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Tuesday, February 03, 2009

Police agencies not much moved by UCSF Taser study

February 3, 2009
By Robert Salonga, Contra Costa Times

A UC San Francisco study cautioning about the dangers of police use of Tasers has been coolly received by Contra Costa law enforcement authorities who say the device has bolstered the safety of both officers and suspects in violent situations.

The Taser has been proffered as a nonlethal alternative to firearms. But the statistical study found that the devices did not significantly increase officer safety or decrease officer-involved shooting deaths in the first year of use.

The UCSF research team conceded important limitations of the study, particularly the size of the data pool. Fifty of 126 California law enforcement agencies sent complete data to researchers, and the country's 10 largest cities were contacted but did not respond. Researchers, who estimate that Tasers are used by 12,000 law enforcement, military and correctional agencies worldwide, declined to comment specifically on which agencies responded.

The other key limitation of the study is that in the case of non-firearm in-custody deaths, it is not clear how many involved the use of a Taser. At best, the figures can be associated only with the availability of Tasers to officers.

"Since this is an observational study, it's hard to make definitive conclusions. But it definitely raises questions about its safety," said Byron Lee, author of the study and an assistant clinical professor in cardiology.

Except for the Sheriff's Office, law enforcement officers on patrol in Contra Costa County use a model of the Taser, the most popular brand of electric stun gun that shoots probes with electric current to briefly incapacitate a person. The Sheriff's Office only uses Tasers in county jails.

Local law enforcement agencies agreed that Taser use carries risks, but no more than any other means of force. But they said the study seemed to downplay the safety benefits Tasers provide for officers and suspects.

"Prior to it coming along, there was ... a big gap between intermediate force options like batons and pepper spray, and lethal force," said Concord police Sgt. Dave Hughes, who oversees his department's Taser training.

Three of the police agencies interviewed by the Times — Antioch, Concord and the Sheriff's Office — have not had Tasers in wide circulation long enough for the study. Brentwood police Lt. Tom Hansen said his department has had Tasers in place for about five years, but said he wasn't aware of his department being contacted by researchers.

The study, posted online in late January and set for publication in the American Journal of Cardiology, compared non-firearm suspect deaths, firearm deaths, and officer injuries in the five years before Taser deployment and five years after. Cardiologists led the study in part because Tasers have been demonstrated to cause rapid irregular heartbeat, and adrenaline from a struggle and multiple shocks near the heart can make a person more susceptible to death or injury.

In the first of year of Taser use, study data showed a sixfold increase in non-firearm, in-custody deaths of police suspects, from 0.93 per 100,000 arrests to 5.96. In the same period, the study found the frequency of suspect deaths involving the use of a firearm more than doubled from 6.66 per 100,000 arrests to 15.1. Researchers did not get comparable data to track officer injuries in the same period, but observed no significant change linked to Taser use.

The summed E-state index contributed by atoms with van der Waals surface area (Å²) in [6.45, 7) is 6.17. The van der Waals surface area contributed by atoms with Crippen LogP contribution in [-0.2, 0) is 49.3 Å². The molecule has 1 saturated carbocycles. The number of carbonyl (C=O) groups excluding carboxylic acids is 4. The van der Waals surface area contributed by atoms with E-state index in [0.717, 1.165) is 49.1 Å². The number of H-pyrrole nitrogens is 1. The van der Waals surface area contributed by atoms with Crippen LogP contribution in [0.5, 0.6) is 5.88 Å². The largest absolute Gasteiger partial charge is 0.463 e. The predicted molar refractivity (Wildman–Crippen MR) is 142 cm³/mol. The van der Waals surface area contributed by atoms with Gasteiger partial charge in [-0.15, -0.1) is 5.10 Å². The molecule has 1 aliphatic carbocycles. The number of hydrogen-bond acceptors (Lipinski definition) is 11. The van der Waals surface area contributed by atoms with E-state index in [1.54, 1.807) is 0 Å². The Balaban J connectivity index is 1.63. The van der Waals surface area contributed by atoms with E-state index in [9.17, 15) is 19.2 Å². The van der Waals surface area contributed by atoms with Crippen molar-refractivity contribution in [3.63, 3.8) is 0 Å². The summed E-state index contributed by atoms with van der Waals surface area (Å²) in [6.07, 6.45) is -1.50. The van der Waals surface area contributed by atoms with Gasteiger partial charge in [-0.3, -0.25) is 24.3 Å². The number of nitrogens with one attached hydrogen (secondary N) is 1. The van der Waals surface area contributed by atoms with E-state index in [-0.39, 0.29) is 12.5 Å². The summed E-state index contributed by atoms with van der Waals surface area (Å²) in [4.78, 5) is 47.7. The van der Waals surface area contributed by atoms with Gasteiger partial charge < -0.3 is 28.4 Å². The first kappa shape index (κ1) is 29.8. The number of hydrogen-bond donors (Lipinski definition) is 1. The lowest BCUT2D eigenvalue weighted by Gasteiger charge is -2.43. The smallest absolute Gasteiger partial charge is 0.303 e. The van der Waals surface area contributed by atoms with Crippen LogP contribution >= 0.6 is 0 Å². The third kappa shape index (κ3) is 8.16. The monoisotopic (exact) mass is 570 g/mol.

But after the first year — which varies, though police departments started adopting Tasers in the late 1990s — the study suggested that police adjusted their use and deaths and injuries returned to levels before Taser implementation.

Hughes offered statistics from his own department refuting the study's observations. In Concord, figures from 2006 — the first full year Tasers were used — show a 21 percent decrease from 2005 in "use of force" events, which include police dogs, physical restraint, batons and pepper spray. Those figures include one on-duty firearm discharge in 2005 and none the following year.

Officer injuries in 2006 decreased 35 percent from 2005, from 26 to 17. Hughes said that can be largely attributed to an increase in Taser uses, with 47 recorded discharges in 2006, up from 17 in 2005, when officers also used other forms of stun guns.

There have been no recorded in-custody deaths in Contra Costa County directly linked to Taser use. In one instance, however, a Taser was one of several measures used on Uriah Dach, a 26-year-old mentally ill man who died after a violent struggle with police April 22 at a Richmond boardinghouse. Dach had ripped out the Taser prods police used on him during the fracas.

Local police agencies said officers undergo routine Taser training. Antioch police Sgt. Tammany Brooks, whose department started using Tasers in 2006, oversees a 10-hour training session on the device. Officers must recertify each year.

The training covers areas such as the optimal spots on the body to aim Taser shots that incapacitate without causing injury. That includes larger muscles, such as the back and legs. Officers also learn to stand far enough from the target — between 10 feet and 15 feet — to ensure the Taser probes create a circuit large enough to stop someone.

When used properly, Hughes said, suspects who are Tasered avoid serious injury.

Researcher Lee stressed that the study does not advocate for the abandonment of Tasers. Its larger purpose is to show that Tasers may not be completely safe and need more third-party study.

"It's definitely better than shooting somebody," he said, but "there may be some inherent dangers and more research needs to be done to find out how safe or unsafe the device is."

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